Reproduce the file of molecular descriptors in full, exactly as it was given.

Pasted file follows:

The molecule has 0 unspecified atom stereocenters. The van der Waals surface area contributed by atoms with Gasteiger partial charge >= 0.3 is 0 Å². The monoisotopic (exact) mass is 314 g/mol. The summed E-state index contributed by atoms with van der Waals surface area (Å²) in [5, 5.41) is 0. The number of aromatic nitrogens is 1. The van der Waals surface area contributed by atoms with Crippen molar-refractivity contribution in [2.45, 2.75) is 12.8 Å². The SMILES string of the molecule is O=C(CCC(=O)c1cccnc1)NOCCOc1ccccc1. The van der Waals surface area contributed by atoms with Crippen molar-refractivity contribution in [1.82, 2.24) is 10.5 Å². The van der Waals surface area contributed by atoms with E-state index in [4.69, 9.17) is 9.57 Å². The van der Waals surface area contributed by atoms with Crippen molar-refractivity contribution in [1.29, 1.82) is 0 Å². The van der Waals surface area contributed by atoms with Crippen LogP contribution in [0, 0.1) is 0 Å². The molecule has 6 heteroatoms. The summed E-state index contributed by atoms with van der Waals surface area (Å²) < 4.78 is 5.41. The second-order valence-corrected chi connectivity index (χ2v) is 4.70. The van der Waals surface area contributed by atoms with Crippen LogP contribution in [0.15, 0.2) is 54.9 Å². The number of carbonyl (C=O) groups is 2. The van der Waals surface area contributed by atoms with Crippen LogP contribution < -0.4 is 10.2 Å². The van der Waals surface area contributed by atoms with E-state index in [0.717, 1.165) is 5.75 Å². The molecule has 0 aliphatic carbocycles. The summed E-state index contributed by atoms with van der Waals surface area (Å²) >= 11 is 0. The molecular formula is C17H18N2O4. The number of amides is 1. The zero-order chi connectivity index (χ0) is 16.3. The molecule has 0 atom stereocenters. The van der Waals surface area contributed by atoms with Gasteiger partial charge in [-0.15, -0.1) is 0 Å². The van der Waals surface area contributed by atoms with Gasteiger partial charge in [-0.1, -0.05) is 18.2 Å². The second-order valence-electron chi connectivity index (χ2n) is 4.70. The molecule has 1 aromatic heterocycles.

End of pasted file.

The molecule has 0 unspecified atom stereocenters. The van der Waals surface area contributed by atoms with Gasteiger partial charge >= 0.3 is 0 Å². The monoisotopic (exact) mass is 314 g/mol. The summed E-state index contributed by atoms with van der Waals surface area (Å²) in [5, 5.41) is 0. The number of aromatic nitrogens is 1. The van der Waals surface area contributed by atoms with Crippen molar-refractivity contribution in [2.45, 2.75) is 12.8 Å². The SMILES string of the molecule is O=C(CCC(=O)c1cccnc1)NOCCOc1ccccc1. The van der Waals surface area contributed by atoms with Crippen molar-refractivity contribution in [1.82, 2.24) is 10.5 Å². The van der Waals surface area contributed by atoms with E-state index in [4.69, 9.17) is 9.57 Å². The van der Waals surface area contributed by atoms with Crippen molar-refractivity contribution in [1.29, 1.82) is 0 Å². The van der Waals surface area contributed by atoms with Crippen LogP contribution in [0, 0.1) is 0 Å². The molecule has 6 heteroatoms. The summed E-state index contributed by atoms with van der Waals surface area (Å²) < 4.78 is 5.41. The second-order valence-corrected chi connectivity index (χ2v) is 4.70. The van der Waals surface area contributed by atoms with Crippen LogP contribution in [0.15, 0.2) is 54.9 Å². The number of carbonyl (C=O) groups is 2. The van der Waals surface area contributed by atoms with Crippen LogP contribution < -0.4 is 10.2 Å². The van der Waals surface area contributed by atoms with E-state index in [0.717, 1.165) is 5.75 Å². The molecule has 0 aliphatic carbocycles. The summed E-state index contributed by atoms with van der Waals surface area (Å²) >= 11 is 0. The molecular formula is C17H18N2O4. The number of amides is 1. The zero-order chi connectivity index (χ0) is 16.3. The molecule has 0 atom stereocenters. The van der Waals surface area contributed by atoms with Gasteiger partial charge in [-0.15, -0.1) is 0 Å². The van der Waals surface area contributed by atoms with Gasteiger partial charge in [-0.1, -0.05) is 18.2 Å². The second-order valence-electron chi connectivity index (χ2n) is 4.70. The molecule has 1 aromatic heterocycles.